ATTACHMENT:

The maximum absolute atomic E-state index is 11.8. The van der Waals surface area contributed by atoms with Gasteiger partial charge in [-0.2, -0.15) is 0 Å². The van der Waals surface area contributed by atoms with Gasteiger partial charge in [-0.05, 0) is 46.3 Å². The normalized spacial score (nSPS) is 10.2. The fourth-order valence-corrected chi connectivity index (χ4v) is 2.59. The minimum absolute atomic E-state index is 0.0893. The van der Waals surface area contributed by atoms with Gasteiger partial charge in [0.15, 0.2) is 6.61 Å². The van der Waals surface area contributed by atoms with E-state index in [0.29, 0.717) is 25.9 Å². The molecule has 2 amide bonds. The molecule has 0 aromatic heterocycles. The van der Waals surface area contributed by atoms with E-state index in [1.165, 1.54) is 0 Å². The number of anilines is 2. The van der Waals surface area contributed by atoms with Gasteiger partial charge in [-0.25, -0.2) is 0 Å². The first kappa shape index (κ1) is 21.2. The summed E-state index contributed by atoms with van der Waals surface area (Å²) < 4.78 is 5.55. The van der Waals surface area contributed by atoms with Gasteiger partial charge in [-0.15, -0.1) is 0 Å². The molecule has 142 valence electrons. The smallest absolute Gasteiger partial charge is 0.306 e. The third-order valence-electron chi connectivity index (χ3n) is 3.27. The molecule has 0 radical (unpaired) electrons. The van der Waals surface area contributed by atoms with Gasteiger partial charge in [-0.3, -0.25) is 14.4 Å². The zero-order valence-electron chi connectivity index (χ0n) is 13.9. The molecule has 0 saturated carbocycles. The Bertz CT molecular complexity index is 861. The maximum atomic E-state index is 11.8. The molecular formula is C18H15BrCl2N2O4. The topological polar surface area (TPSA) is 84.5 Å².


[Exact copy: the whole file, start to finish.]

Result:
The maximum absolute atomic E-state index is 11.8. The van der Waals surface area contributed by atoms with Gasteiger partial charge in [-0.2, -0.15) is 0 Å². The van der Waals surface area contributed by atoms with Gasteiger partial charge in [-0.05, 0) is 46.3 Å². The normalized spacial score (nSPS) is 10.2. The fourth-order valence-corrected chi connectivity index (χ4v) is 2.59. The minimum absolute atomic E-state index is 0.0893. The van der Waals surface area contributed by atoms with Gasteiger partial charge in [0.15, 0.2) is 6.61 Å². The van der Waals surface area contributed by atoms with E-state index in [0.29, 0.717) is 25.9 Å². The molecule has 2 amide bonds. The molecule has 0 aromatic heterocycles. The van der Waals surface area contributed by atoms with E-state index in [1.165, 1.54) is 0 Å². The number of anilines is 2. The van der Waals surface area contributed by atoms with Gasteiger partial charge in [-0.25, -0.2) is 0 Å². The first kappa shape index (κ1) is 21.2. The summed E-state index contributed by atoms with van der Waals surface area (Å²) < 4.78 is 5.55. The van der Waals surface area contributed by atoms with Gasteiger partial charge in [-0.15, -0.1) is 0 Å². The molecule has 142 valence electrons. The smallest absolute Gasteiger partial charge is 0.306 e. The third-order valence-electron chi connectivity index (χ3n) is 3.27. The molecule has 0 radical (unpaired) electrons. The van der Waals surface area contributed by atoms with Gasteiger partial charge in [-0.3, -0.25) is 14.4 Å². The zero-order valence-electron chi connectivity index (χ0n) is 13.9. The molecule has 0 saturated carbocycles. The Bertz CT molecular complexity index is 861. The maximum atomic E-state index is 11.8. The molecular formula is C18H15BrCl2N2O4. The topological polar surface area (TPSA) is 84.5 Å².